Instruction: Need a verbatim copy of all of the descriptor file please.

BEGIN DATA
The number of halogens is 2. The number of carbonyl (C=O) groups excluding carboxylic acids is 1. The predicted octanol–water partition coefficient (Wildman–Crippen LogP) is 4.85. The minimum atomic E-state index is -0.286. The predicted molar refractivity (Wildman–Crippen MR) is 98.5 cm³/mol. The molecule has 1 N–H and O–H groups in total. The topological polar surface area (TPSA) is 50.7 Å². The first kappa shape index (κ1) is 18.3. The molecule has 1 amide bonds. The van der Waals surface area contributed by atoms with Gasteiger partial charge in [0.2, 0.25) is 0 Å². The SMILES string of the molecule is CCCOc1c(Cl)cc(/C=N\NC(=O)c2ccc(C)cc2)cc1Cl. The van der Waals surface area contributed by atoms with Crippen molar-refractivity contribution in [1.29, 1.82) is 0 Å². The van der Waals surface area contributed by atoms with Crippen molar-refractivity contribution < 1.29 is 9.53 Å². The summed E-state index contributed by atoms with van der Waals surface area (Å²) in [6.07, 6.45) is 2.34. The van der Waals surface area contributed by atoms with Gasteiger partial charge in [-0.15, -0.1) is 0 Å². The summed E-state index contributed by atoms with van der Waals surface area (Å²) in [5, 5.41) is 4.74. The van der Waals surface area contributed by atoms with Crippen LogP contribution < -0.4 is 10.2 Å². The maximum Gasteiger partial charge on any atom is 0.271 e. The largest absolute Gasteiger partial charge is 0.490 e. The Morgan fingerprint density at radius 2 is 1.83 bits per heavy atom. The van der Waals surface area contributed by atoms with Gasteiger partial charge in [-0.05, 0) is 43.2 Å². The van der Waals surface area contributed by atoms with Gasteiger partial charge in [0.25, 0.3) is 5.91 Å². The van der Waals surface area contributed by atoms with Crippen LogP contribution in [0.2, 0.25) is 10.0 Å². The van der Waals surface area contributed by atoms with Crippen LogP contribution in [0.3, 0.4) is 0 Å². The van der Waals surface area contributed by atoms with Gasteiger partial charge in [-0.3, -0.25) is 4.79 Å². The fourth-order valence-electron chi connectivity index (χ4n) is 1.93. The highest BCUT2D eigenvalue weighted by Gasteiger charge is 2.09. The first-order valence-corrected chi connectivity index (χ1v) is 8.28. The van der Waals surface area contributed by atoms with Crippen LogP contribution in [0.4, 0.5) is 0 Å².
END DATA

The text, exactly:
The number of halogens is 2. The number of carbonyl (C=O) groups excluding carboxylic acids is 1. The predicted octanol–water partition coefficient (Wildman–Crippen LogP) is 4.85. The minimum atomic E-state index is -0.286. The predicted molar refractivity (Wildman–Crippen MR) is 98.5 cm³/mol. The molecule has 1 N–H and O–H groups in total. The topological polar surface area (TPSA) is 50.7 Å². The first kappa shape index (κ1) is 18.3. The molecule has 1 amide bonds. The van der Waals surface area contributed by atoms with Gasteiger partial charge in [0.2, 0.25) is 0 Å². The SMILES string of the molecule is CCCOc1c(Cl)cc(/C=N\NC(=O)c2ccc(C)cc2)cc1Cl. The van der Waals surface area contributed by atoms with Crippen molar-refractivity contribution in [1.29, 1.82) is 0 Å². The van der Waals surface area contributed by atoms with Crippen molar-refractivity contribution < 1.29 is 9.53 Å². The summed E-state index contributed by atoms with van der Waals surface area (Å²) in [6.07, 6.45) is 2.34. The van der Waals surface area contributed by atoms with Gasteiger partial charge in [-0.15, -0.1) is 0 Å². The summed E-state index contributed by atoms with van der Waals surface area (Å²) in [5, 5.41) is 4.74. The van der Waals surface area contributed by atoms with Crippen LogP contribution < -0.4 is 10.2 Å². The maximum Gasteiger partial charge on any atom is 0.271 e. The largest absolute Gasteiger partial charge is 0.490 e. The Morgan fingerprint density at radius 2 is 1.83 bits per heavy atom. The van der Waals surface area contributed by atoms with Gasteiger partial charge in [-0.05, 0) is 43.2 Å². The van der Waals surface area contributed by atoms with Gasteiger partial charge in [0.25, 0.3) is 5.91 Å². The van der Waals surface area contributed by atoms with Crippen LogP contribution in [0.2, 0.25) is 10.0 Å². The van der Waals surface area contributed by atoms with Crippen LogP contribution in [0.3, 0.4) is 0 Å². The van der Waals surface area contributed by atoms with Gasteiger partial charge in [-0.3, -0.25) is 4.79 Å². The fourth-order valence-electron chi connectivity index (χ4n) is 1.93. The highest BCUT2D eigenvalue weighted by Gasteiger charge is 2.09. The first-order valence-corrected chi connectivity index (χ1v) is 8.28. The van der Waals surface area contributed by atoms with Crippen LogP contribution in [0.4, 0.5) is 0 Å².